Review: Propeller’s Henry V

Once more unto the breach. Photo: Manual Harlan

This Propeller production of Henry V – performed in repertoire with The Winter’s Tale – is my third Henry V in as many weeks. But this is a Henry to conquer all others. All-male theatre company Propeller are the perfect troupe to tackle this testosterone laden play and they do so with relish in a production which is as relentless as it is engaging.

As a friend commented, this is blockbuster Shakespeare. Everything about it is punchy and impressive. Even the scene changes are masterly in their  choreography, entertaining in their own right.

The piece is powered by a chorus made up of eloquent but bluntly spoken squaddies. Edward Hall’s production places the action firmly in the now, with a soundscape of war that raises hairs on the back of your neck as bullets hiss by. The strong ensemble cast switch between supporting characters just as quickly. These men are, on one hand, aggression-fuelled fighting machines and on the other, vulnerable, human, men of flesh and blood. With the connection between actor and audience at the forefront of every choice, the production offers both detailed realism and enlarged Elizabethan playing.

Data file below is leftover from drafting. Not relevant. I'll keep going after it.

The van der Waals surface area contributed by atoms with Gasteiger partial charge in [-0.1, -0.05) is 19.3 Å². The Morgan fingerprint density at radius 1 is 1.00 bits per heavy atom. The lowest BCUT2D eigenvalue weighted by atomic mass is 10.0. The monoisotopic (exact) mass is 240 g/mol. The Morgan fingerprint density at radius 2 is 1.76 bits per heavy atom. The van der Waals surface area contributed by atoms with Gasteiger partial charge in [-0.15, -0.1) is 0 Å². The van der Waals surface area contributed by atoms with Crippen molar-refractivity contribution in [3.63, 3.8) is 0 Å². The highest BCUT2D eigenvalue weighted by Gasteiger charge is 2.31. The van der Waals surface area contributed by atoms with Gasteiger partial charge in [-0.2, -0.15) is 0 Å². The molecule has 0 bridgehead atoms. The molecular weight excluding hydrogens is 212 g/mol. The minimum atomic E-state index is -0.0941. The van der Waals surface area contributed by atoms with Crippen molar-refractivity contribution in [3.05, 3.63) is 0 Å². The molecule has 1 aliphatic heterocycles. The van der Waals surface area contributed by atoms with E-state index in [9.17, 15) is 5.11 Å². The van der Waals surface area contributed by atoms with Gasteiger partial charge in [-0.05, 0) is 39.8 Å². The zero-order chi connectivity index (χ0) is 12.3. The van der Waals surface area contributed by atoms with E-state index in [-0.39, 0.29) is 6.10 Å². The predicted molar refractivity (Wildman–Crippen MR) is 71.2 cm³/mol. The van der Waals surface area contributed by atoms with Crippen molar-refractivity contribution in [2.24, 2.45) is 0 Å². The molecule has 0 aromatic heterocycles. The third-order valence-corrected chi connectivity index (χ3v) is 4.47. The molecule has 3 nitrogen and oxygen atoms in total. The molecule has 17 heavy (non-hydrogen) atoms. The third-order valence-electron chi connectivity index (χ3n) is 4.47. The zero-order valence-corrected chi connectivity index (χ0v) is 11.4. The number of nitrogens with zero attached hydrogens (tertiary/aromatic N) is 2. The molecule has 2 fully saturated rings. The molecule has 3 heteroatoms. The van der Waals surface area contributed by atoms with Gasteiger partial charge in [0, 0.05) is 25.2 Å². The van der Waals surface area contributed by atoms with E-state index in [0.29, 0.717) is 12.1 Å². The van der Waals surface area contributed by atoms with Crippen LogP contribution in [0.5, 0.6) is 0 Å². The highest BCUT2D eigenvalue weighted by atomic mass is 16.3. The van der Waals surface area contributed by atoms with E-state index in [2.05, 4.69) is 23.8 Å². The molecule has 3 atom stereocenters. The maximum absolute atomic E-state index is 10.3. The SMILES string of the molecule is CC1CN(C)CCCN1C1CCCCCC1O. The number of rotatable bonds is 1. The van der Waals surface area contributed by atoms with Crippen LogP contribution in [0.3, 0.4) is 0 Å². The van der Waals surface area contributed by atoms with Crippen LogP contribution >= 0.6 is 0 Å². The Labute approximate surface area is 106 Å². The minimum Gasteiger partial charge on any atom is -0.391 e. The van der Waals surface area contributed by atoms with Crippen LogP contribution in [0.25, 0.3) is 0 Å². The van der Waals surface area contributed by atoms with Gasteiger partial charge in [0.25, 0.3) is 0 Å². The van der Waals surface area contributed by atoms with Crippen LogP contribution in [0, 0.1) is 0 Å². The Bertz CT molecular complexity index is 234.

Hall’s production is also very, very funny, full of little winks and nudges.  Hall’s company portray both the violence and the buffoonery of war. The French are pilloried mercilessly and I don’t think I’ve ever seen Nym, Bardoph and Pistol done so well as they are by Finn Hanlon, Gary Shelford and Vince Leigh, displaying the most delicious of comedy camaraderie. The Boy is performed with a gorgeous lightness of touch by Karl Davies. His tragedy is felt all the more keenly because Davies infuses him with such wise charm.

Throughout the production, the action is enhanced by an eclectic carousel of music, London Calling juxtaposed with a sweetly sung choral chamber piece, Te Deum and Non Nobis, beautifully composed by cast member Nicholas Asbury (himself a fantastically camp Montjoy). Whether modern or old, rock or folk, these choices enhance the nationalism of Shakespeare’s triumphant play, with each piece further interrogating what it is to be Englishness.

But what of the king? Dugald Bruce-Lockhart is a natural leader, his rousing speeches have an uplifting and aptly propelling quality. He displays the steel of a warrior and the charm of a politician and is by no means an untouchable hero. But his journey is not clearly developed enough. He begins as a the king and this is where he finishes, there is no sense of progress from boy to man, rather from man to man, and as such one feels he has learnt little.

This aside Hall has created a rip-roaring and faithfully triumphalist production that succeeds in subtly unpicking Shakespeare’s morally ambiguous play.

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